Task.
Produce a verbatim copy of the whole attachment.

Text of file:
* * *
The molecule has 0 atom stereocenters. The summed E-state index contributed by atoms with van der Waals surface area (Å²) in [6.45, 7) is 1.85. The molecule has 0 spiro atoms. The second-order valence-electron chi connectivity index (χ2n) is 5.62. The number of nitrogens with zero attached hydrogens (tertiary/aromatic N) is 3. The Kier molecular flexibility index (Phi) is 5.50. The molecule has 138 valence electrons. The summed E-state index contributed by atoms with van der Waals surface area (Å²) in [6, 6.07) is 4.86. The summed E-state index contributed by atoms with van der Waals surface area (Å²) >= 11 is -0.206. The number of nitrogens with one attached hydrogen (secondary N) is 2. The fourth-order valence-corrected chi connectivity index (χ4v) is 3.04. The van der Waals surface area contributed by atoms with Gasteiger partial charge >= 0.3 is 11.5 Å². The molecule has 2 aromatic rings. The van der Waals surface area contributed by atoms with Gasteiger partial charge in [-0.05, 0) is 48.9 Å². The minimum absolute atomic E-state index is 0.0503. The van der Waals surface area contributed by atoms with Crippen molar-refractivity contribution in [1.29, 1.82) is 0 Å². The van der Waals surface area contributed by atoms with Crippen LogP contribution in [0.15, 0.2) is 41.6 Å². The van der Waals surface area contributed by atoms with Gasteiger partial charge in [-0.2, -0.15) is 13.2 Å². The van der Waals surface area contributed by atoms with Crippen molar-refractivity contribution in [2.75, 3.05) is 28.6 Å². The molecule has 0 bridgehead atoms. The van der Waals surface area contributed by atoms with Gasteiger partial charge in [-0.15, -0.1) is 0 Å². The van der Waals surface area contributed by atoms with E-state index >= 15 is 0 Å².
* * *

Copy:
The molecule has 0 atom stereocenters. The summed E-state index contributed by atoms with van der Waals surface area (Å²) in [6.45, 7) is 1.85. The molecule has 0 spiro atoms. The second-order valence-electron chi connectivity index (χ2n) is 5.62. The number of nitrogens with zero attached hydrogens (tertiary/aromatic N) is 3. The Kier molecular flexibility index (Phi) is 5.50. The molecule has 138 valence electrons. The summed E-state index contributed by atoms with van der Waals surface area (Å²) in [6, 6.07) is 4.86. The summed E-state index contributed by atoms with van der Waals surface area (Å²) >= 11 is -0.206. The number of nitrogens with one attached hydrogen (secondary N) is 2. The fourth-order valence-corrected chi connectivity index (χ4v) is 3.04. The van der Waals surface area contributed by atoms with Gasteiger partial charge >= 0.3 is 11.5 Å². The molecule has 2 aromatic rings. The van der Waals surface area contributed by atoms with Gasteiger partial charge in [-0.05, 0) is 48.9 Å². The minimum absolute atomic E-state index is 0.0503. The van der Waals surface area contributed by atoms with Crippen molar-refractivity contribution in [1.29, 1.82) is 0 Å². The van der Waals surface area contributed by atoms with Crippen LogP contribution in [0.15, 0.2) is 41.6 Å². The van der Waals surface area contributed by atoms with Gasteiger partial charge in [-0.2, -0.15) is 13.2 Å². The van der Waals surface area contributed by atoms with Crippen molar-refractivity contribution in [2.75, 3.05) is 28.6 Å². The molecule has 0 bridgehead atoms. The van der Waals surface area contributed by atoms with Gasteiger partial charge in [-0.15, -0.1) is 0 Å². The van der Waals surface area contributed by atoms with E-state index >= 15 is 0 Å².